• Support. has a quite list of RS to support this move,[1] including Columbia Encyclopedia and American Heritage magazine. See also EB. It was a British ship. Gaspee/Gaspée is not remotely a common name in French.[2][3] See also La France et l'Indépendance américaine:[4] (Plus spectaculairement cependant, des habitants de Rhode Island avaient saisi et brûlé le cotre des Affaires maritimes Gaspee le 9 juin 1772) The initializer (talk) 01:02, 24 March 2015 (UTC)
  • Support - Gaspee is the more common name. Even the encyclopaedia Britannica uses Gaspee. Mbcap (talk) 03:33, 28 March 2015 (UTC)
  • STRONG SUPPORT. I have researched and written about the Gaspee, and have *never* seen the accent used *anywhere* but here. It is obviously a mistake and should be corrected so that others, taking their information from wikipedia, do not compound this error. 2601:6:1C02:CA21:442F:BEE8:2B2C:6393 (talk) 21:18, 28 March 2015 (UTC)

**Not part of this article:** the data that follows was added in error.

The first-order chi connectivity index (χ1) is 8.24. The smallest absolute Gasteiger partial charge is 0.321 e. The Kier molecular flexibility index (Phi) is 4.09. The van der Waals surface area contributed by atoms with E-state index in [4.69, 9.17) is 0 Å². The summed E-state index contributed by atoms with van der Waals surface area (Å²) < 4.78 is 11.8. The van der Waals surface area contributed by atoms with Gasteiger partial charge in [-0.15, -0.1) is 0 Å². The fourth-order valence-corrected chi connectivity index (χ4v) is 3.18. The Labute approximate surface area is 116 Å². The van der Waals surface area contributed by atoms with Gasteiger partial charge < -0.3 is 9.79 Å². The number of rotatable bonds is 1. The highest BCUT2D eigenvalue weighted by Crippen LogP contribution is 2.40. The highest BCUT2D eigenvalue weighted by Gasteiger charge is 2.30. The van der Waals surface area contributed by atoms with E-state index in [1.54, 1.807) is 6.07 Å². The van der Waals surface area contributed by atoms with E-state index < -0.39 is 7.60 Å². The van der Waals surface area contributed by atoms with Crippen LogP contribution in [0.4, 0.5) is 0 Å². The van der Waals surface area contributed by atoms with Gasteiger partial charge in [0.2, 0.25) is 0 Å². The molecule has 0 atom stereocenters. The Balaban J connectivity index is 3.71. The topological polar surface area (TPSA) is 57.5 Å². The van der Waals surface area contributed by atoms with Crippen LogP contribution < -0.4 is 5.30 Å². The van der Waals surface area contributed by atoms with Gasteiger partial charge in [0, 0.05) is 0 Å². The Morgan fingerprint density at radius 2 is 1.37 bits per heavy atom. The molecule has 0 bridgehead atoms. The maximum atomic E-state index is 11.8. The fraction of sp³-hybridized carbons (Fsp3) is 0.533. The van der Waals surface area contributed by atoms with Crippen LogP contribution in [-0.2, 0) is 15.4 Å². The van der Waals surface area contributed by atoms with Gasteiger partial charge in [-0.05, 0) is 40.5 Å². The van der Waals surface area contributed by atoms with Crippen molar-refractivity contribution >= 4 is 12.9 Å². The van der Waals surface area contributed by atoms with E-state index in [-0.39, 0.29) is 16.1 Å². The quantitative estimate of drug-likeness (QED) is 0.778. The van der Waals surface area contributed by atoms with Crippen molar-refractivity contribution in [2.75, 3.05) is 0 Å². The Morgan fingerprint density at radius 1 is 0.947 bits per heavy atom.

The above discussion is preserved as an archive of a requested move. Please do not modify it. Subsequent comments should be made in a new section on this talk page or in a move review. No further edits should be made to this section.

Redirects French ship Gaspée / French ship Gaspee[edit]

HMS Gaspée (1763) redirects here, so as this ship was formerly French, the equivalent French redirect should also redirect here -- (talk) 05:17, 21 March 2015 (UTC)

  • Evidence please? Not questioning it given the name, but Joseph Conlin The American Past: A Survey of American History 0495566101 2008 simply says "In June 1772, the Gaspée, a British schooner patrolling Narragansett Bay spotted a vessel suspected of smuggling and chased it toward Providence. About seven miles from the city, the Gaspée ran aground." Where's the source in the article demonstrating was originally French? No objection to creating redirects if a source is found. In ictu oculi (talk) 07:03, 21 March 2015 (UTC)